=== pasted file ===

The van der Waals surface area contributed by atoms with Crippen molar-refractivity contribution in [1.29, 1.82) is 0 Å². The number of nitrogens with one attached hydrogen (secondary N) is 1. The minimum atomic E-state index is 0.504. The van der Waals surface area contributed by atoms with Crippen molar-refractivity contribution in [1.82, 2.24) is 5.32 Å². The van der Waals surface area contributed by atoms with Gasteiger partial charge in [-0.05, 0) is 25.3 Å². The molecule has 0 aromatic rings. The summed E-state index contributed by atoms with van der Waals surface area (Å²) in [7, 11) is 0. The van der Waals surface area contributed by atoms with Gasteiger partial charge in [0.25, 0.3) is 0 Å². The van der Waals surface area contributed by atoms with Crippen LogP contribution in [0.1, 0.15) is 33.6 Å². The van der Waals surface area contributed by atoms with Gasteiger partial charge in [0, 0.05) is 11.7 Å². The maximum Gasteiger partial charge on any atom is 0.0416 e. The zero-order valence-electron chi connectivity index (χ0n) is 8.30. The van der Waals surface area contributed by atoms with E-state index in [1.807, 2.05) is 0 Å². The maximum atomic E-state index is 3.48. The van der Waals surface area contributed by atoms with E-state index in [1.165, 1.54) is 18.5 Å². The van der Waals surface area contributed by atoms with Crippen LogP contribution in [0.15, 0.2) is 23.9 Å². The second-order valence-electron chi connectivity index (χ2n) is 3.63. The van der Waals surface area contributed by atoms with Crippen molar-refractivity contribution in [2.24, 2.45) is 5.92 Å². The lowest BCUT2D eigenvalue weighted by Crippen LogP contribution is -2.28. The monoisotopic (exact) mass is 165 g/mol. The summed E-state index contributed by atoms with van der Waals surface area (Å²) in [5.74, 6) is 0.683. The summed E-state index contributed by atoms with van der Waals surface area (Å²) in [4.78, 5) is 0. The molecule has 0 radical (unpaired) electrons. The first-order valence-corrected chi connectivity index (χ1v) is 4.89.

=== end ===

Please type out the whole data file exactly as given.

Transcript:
The van der Waals surface area contributed by atoms with Crippen molar-refractivity contribution in [1.29, 1.82) is 0 Å². The number of nitrogens with one attached hydrogen (secondary N) is 1. The minimum atomic E-state index is 0.504. The van der Waals surface area contributed by atoms with Crippen molar-refractivity contribution in [1.82, 2.24) is 5.32 Å². The van der Waals surface area contributed by atoms with Gasteiger partial charge in [-0.05, 0) is 25.3 Å². The molecule has 0 aromatic rings. The summed E-state index contributed by atoms with van der Waals surface area (Å²) in [7, 11) is 0. The van der Waals surface area contributed by atoms with Gasteiger partial charge in [0.25, 0.3) is 0 Å². The van der Waals surface area contributed by atoms with Crippen LogP contribution in [0.1, 0.15) is 33.6 Å². The van der Waals surface area contributed by atoms with Gasteiger partial charge in [0, 0.05) is 11.7 Å². The maximum Gasteiger partial charge on any atom is 0.0416 e. The zero-order valence-electron chi connectivity index (χ0n) is 8.30. The van der Waals surface area contributed by atoms with E-state index in [1.807, 2.05) is 0 Å². The maximum atomic E-state index is 3.48. The van der Waals surface area contributed by atoms with E-state index in [1.165, 1.54) is 18.5 Å². The van der Waals surface area contributed by atoms with Crippen LogP contribution in [0.15, 0.2) is 23.9 Å². The second-order valence-electron chi connectivity index (χ2n) is 3.63. The van der Waals surface area contributed by atoms with Crippen molar-refractivity contribution in [2.24, 2.45) is 5.92 Å². The lowest BCUT2D eigenvalue weighted by Crippen LogP contribution is -2.28. The monoisotopic (exact) mass is 165 g/mol. The summed E-state index contributed by atoms with van der Waals surface area (Å²) in [5.74, 6) is 0.683. The summed E-state index contributed by atoms with van der Waals surface area (Å²) in [4.78, 5) is 0. The molecule has 0 radical (unpaired) electrons. The first-order valence-corrected chi connectivity index (χ1v) is 4.89.